The origins of death bonds are as macabre as their name. Death bonds grew out of the simple idea that if you get enough life insurance policies, you can group them together and make them into interest-bearing bonds. Pension funds have taken an interest in death bonds as an opportunity for making some serious money. In this article, we'll outline the background of death bonds and offer some pros and cons of investing in a product that makes you money when others die. (Read more about life insurance in Top 10 Life Insurance Myths.)

The Origins of Death Bonds
Death bonds come from insurance policyholders that have decided to sell their life insurance policies for up-front money. They can trace their origins to viatical settlements in the 1980s.

During this time, AIDS and other terminally ill patients needed money to pay for their expensive medicines, so they began selling their life insurance policies and were paid an up-front amount. Their policy payments were taken over by the purchasers, who would receive the policy paid in full when the patients passed away. (For more on viatical settlements, read Haunting Wall Street: The Halloween Terminology Of Investing.)

While viatical settlements are still around, they have been replaced by insurance policies sold by seniors 65 or older who are not terminally ill. These cases are often referred to as "life settlements". The reasons why these sellers decide to sell their insurance policies are varied. Usually, they no longer need them or want to continue the payments. The cash they are given up front is a great incentive for a policyholder to sell his or her policy.

Hedge funds are big participants in the life-settlement arena, as they usually will back companies that purchase insurance policies.

How Life Settlements Work
Insurance policies are owned by 90 million Americans, according to BusinessWeek. As you would expect, the rise of life settlements has come from the aging baby boomers. As of July 2005 there were 78.2 million baby boomers, and modern medicine has continued to enable aging baby boomers to live healthy, longer lives. The average 65-year-old man or woman now has a one-in-three chance of living to the age of 95. (If you are in this massive demographic, read Top 10 Investments For Baby Boomers.)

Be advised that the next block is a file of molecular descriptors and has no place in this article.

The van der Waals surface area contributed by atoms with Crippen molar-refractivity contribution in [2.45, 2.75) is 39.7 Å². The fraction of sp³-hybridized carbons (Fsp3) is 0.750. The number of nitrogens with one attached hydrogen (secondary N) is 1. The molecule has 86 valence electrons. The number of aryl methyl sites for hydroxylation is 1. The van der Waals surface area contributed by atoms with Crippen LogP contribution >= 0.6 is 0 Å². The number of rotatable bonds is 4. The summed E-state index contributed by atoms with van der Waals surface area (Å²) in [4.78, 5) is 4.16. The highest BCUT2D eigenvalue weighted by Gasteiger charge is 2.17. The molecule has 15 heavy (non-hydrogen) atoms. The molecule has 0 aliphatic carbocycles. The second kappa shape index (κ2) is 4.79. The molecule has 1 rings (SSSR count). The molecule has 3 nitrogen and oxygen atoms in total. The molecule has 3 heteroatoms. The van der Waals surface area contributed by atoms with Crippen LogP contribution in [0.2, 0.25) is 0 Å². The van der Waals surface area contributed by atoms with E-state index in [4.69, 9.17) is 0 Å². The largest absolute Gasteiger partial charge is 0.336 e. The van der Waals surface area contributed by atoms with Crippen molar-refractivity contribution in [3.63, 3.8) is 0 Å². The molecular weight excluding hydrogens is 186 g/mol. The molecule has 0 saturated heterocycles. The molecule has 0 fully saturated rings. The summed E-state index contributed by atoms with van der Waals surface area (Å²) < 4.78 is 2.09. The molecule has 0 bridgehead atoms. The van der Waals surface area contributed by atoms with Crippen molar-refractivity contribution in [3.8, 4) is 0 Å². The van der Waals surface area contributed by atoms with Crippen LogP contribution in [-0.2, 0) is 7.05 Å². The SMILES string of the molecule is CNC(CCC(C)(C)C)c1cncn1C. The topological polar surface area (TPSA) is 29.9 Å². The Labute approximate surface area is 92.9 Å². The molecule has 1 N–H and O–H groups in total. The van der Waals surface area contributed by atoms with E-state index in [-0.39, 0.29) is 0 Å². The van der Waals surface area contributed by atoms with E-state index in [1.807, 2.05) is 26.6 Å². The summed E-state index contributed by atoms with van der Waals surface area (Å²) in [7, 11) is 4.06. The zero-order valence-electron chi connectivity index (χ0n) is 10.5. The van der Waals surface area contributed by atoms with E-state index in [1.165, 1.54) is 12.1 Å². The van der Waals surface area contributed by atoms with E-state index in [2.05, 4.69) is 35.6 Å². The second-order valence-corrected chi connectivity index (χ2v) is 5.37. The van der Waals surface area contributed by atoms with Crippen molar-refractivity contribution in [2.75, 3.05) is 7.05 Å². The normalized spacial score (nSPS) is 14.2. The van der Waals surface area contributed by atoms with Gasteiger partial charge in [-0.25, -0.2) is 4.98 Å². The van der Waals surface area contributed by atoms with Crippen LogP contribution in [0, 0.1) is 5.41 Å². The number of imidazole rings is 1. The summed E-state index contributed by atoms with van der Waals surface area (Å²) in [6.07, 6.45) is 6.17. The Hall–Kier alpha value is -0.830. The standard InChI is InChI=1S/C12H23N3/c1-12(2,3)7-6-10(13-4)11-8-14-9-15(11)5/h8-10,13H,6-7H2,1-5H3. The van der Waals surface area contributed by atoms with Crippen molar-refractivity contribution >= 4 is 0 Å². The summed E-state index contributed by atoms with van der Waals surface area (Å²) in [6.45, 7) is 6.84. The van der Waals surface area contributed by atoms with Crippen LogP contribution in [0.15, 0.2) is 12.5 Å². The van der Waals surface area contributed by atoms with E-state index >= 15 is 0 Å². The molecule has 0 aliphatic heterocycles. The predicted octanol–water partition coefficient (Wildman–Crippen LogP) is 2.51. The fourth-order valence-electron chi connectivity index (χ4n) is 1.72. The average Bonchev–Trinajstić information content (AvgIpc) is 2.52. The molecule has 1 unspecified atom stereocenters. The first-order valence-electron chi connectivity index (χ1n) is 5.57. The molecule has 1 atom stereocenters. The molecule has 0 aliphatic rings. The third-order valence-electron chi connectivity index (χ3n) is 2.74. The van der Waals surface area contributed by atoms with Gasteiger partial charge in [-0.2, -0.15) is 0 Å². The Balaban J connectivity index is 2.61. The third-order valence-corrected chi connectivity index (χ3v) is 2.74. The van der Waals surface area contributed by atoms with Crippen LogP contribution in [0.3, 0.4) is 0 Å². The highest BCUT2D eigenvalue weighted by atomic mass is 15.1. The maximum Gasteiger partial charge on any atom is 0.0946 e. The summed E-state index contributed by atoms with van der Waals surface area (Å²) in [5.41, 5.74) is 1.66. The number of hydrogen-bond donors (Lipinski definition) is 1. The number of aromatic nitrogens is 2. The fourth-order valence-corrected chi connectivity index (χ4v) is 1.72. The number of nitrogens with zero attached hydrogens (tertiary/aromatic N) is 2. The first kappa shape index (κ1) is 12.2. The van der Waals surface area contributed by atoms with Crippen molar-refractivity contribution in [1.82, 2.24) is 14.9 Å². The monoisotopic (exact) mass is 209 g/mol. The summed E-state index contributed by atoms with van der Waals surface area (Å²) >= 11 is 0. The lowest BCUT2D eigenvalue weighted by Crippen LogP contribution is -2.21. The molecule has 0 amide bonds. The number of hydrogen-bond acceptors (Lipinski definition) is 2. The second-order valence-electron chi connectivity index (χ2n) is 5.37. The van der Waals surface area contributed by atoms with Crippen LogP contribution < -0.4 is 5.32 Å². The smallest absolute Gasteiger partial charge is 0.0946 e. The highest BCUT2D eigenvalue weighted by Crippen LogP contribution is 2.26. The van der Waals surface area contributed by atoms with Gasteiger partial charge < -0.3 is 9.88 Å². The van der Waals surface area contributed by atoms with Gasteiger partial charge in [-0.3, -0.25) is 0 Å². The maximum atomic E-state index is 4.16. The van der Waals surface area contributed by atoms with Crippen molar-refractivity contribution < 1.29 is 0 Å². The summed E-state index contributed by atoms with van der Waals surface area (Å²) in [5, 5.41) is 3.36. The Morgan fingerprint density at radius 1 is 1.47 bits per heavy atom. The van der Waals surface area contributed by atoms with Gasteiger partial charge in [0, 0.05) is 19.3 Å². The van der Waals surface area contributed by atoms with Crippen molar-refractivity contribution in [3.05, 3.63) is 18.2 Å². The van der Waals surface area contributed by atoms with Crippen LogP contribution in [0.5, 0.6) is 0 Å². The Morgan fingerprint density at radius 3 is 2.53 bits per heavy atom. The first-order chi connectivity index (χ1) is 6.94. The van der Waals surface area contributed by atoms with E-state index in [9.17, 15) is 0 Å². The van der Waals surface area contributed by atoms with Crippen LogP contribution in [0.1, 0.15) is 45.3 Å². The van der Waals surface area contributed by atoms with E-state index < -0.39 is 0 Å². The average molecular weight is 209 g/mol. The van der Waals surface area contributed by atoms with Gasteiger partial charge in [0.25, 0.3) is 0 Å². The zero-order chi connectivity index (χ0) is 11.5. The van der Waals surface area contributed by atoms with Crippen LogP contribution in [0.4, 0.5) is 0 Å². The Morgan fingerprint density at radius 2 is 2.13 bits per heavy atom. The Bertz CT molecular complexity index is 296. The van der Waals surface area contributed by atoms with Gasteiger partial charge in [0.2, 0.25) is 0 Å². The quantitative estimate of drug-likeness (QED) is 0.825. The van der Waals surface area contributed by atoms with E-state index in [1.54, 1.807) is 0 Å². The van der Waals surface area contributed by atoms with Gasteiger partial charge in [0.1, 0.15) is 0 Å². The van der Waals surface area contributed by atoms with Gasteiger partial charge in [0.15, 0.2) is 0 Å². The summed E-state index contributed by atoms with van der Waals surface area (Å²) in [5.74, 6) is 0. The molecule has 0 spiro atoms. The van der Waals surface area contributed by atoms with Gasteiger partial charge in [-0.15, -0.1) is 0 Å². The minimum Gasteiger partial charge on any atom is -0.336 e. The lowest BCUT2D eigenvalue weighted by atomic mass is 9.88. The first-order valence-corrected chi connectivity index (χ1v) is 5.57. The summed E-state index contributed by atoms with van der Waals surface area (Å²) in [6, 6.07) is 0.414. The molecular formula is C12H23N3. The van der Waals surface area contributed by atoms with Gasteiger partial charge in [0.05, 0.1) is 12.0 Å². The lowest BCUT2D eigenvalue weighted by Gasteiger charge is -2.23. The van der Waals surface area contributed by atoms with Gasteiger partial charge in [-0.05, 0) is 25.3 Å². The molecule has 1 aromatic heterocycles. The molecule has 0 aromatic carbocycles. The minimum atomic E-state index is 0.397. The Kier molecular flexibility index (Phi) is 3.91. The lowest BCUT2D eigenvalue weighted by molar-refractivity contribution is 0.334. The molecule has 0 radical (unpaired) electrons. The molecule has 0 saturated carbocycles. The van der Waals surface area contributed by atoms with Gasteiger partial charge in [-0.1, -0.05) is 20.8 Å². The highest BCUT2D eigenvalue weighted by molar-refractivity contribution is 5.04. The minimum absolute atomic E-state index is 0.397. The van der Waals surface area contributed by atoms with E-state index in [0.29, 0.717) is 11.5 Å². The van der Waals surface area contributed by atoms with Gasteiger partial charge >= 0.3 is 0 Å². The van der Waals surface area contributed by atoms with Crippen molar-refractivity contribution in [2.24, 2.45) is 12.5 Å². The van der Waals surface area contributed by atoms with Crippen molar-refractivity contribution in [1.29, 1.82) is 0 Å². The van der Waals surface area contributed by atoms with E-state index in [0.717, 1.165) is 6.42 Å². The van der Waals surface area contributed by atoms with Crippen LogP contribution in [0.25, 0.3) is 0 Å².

A person that decides to sell their life insurance policy usually has one of two options:

  1. decide not to continue the payments and allow the policy to lapse
  2. take the cash surrender value (usually very low) that the insurance company offers

A life settlement is a third option that allows a seller to get cash up front - usually anywhere from 20-40% of the total value of the policy. The premiums continue to be paid as usual until the seller's death. (Read more about why people decide to sell their life insurance policies in Rid Yourself Of Unwanted Life Policies.)

A person looking to sell their life insurance policy usually seeks out a broker, who will find three competitive offers from buyers of the life insurance policies. The broker is compensated once the sale is final, and at least a 2% commission will be charged. The policies that are being bought have a minimum value of $250,000, but that number has been coming down since the popularity of life-settlement securities has taken off.

The Good and Bad of Death Bonds
Life settlements are being pooled together to make investment vehicles - death bonds - that are then sold to pension funds and other hedge funds.

Death bonds have a few advantages: